Shoreham parents ‘not reassured’ over secondary school places

Parents concerned about the availability of future secondary school places in Adur pictured outside the Shoreham Centre
Parents concerned about the availability of future secondary school places in Adur pictured outside the Shoreham Centre

Parents worried about the availability of new secondary school places in Adur next year have criticised the county council for ‘sticking its head in the sand’.

Rising pupil numbers in the district mean that children in Shoreham could no longer be guaranteed a place at the Shoreham Academy.

But there is spare capacity to meet demand over the next few years at Lancing’s Sir Robert Woodard Academy, according to West Sussex County Council.

However parents from the campaign group Future Adur Schools Team (FAST) have raised concerns about the availability of an adequate number secondary school places in Adur from 2019 to meet growing demand.

More than 60 parents attended a county council Adur County Local Committee meeting last Thursday to hear an officer presentation about school places and ask questions.

Afterwards one parent said she was ‘incensed’ at the answers provided and accused the county council of ‘sticking its head in the sand’.

The possible need for a new secondary school for the area has been raised several times, but council officers said they were ‘many years away’ from a new school as there was ‘no immediate need’.

It was explained how the Department for Education would not consider a new secondary school of fewer than 180 pupils per year group as viable.

Alastair Reid called this policy ‘ludicrous’ while a lack of contingency in school places was a ‘massive risk’.

He suggested the stated 400 spare places at Sir Robert Woodard could be used up quickly, creating a massive entry year in 2019.

Mr Reid, from FAST, added: “The meting was a real disappointment.

“Nobody was reassured. The council’s complacency is just extraordinary.”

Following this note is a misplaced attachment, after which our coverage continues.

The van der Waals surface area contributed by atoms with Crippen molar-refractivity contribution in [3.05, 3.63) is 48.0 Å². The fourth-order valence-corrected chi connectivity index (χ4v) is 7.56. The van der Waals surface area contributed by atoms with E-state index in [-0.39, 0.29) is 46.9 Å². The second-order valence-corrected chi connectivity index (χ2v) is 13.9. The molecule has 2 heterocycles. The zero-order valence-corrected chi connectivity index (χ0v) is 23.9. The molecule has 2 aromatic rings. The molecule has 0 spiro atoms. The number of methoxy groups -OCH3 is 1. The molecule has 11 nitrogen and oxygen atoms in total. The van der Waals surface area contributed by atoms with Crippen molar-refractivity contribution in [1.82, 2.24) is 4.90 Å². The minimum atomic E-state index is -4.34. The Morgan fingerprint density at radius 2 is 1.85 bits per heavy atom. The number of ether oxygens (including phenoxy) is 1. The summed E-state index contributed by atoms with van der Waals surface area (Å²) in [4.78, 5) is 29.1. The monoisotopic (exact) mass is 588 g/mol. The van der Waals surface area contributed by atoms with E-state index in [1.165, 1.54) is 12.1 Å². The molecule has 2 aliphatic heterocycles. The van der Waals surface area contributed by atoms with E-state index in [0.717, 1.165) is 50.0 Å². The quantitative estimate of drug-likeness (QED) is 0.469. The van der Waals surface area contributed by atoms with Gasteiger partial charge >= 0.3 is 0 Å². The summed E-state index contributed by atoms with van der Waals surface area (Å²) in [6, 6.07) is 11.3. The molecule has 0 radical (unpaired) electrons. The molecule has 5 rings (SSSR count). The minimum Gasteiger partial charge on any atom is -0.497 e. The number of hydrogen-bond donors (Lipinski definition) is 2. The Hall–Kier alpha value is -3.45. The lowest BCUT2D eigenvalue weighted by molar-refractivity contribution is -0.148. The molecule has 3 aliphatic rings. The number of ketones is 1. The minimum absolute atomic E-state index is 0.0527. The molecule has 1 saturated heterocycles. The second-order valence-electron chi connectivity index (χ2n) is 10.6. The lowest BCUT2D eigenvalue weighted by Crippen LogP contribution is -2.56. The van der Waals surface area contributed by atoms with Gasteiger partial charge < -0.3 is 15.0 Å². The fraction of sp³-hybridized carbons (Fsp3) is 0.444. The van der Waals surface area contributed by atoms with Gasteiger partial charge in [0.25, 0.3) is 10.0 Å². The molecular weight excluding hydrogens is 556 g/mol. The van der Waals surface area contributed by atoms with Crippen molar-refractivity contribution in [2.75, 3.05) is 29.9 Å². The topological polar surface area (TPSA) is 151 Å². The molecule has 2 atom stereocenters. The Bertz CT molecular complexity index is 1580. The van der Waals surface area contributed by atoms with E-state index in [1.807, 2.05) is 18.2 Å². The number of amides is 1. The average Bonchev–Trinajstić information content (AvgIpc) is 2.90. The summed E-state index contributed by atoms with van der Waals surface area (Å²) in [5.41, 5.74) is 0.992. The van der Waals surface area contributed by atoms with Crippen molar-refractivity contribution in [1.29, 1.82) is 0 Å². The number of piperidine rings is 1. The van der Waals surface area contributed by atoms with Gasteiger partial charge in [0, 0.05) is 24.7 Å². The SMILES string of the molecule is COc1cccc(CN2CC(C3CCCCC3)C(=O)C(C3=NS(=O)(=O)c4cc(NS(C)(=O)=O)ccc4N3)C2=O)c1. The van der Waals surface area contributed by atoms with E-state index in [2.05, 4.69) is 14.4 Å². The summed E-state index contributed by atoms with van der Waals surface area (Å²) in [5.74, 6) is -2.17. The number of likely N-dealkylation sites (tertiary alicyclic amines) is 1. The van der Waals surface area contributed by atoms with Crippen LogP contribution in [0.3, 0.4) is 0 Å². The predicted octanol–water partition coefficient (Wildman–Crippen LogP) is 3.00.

A spokesman for the county council said: “The CLC on the 21st June was a hugely positive meeting where councillors and officers listened to and answered a range of parents’ questions. Written replies to all of FAST’s 28 submitted questions were also available as detailed written responses, to everyone who attended.

“We are grateful to everyone who came. We are disappointed that a few parents still have some concerns after more than an hour of the meeting was dedicated to officers reassuring parents that there won’t be any shortfall in secondary school places in Adur in 2019.”

According to the county council both Sir Robert Woodard and the Shoreham Academy are likely to both reach current net capacity by 2022/23 and should the need arise the authority would initially look to expand existing schools.

Officers said there was nothing to suggest the academy trusts would refuse a future request by the county council to help create extra spaces.

Jim Coupe, principal of the Shoreham Academy, described how constructive conversations were taking place, with the schools being ‘open minded’ to possible solutions.

Several speakers questioned the robustness of the county council’s figures while planning for school places.

Deborah Myers, director for education and skills, explained how they had a sophisticated piece of dedicated software to analyse statistics from a number of resources, while pupil projections were reviewed at least twice a year.

Tim Loughton, East Worthing and Shoreham MP, described how the Shoreham Academy was a ‘victim of its own success and a fantastic school’.

He added: “I understand why you can’t just have another school if it is going to impact on existing schools.”

He asked if WSCC officers were working closely with planning officers to understand how many families with children requiring places would be moving into new developments.

Ms Myers replied they were working ‘really closely’ with district and borough colleagues.

One parent described Sir Robert Woodard as an ‘underperforming school’ and asked what was being done to raise its levels.

Ms Myers described how Sir Robert Woodard had made ‘huge gains and has significantly improved recently’, but improvements to academies were ultimately the responsibility of the regional schools commissioner.

When applying for school places parents can select three preferences.

Officers explained how academies could set their own oversubscription criteria, but Mr Coupe explained how theirs was very similar to West Sussex’s maintained schools.

The other major concern was the need for safe transport for Shoreham children attending Sir Robert Woodard or schools further afield.

It was explained how pupils have to meet criteria to be entitled to assistance with transport, and while some schools may have dedicated buses others may rely on public transport.

One of the criteria is distance to the school and several parents argued the A27 was not a safe walking route for pupils.

Officers explained how the safety of walking routes to schools could be challenged and then assessed by the county council.

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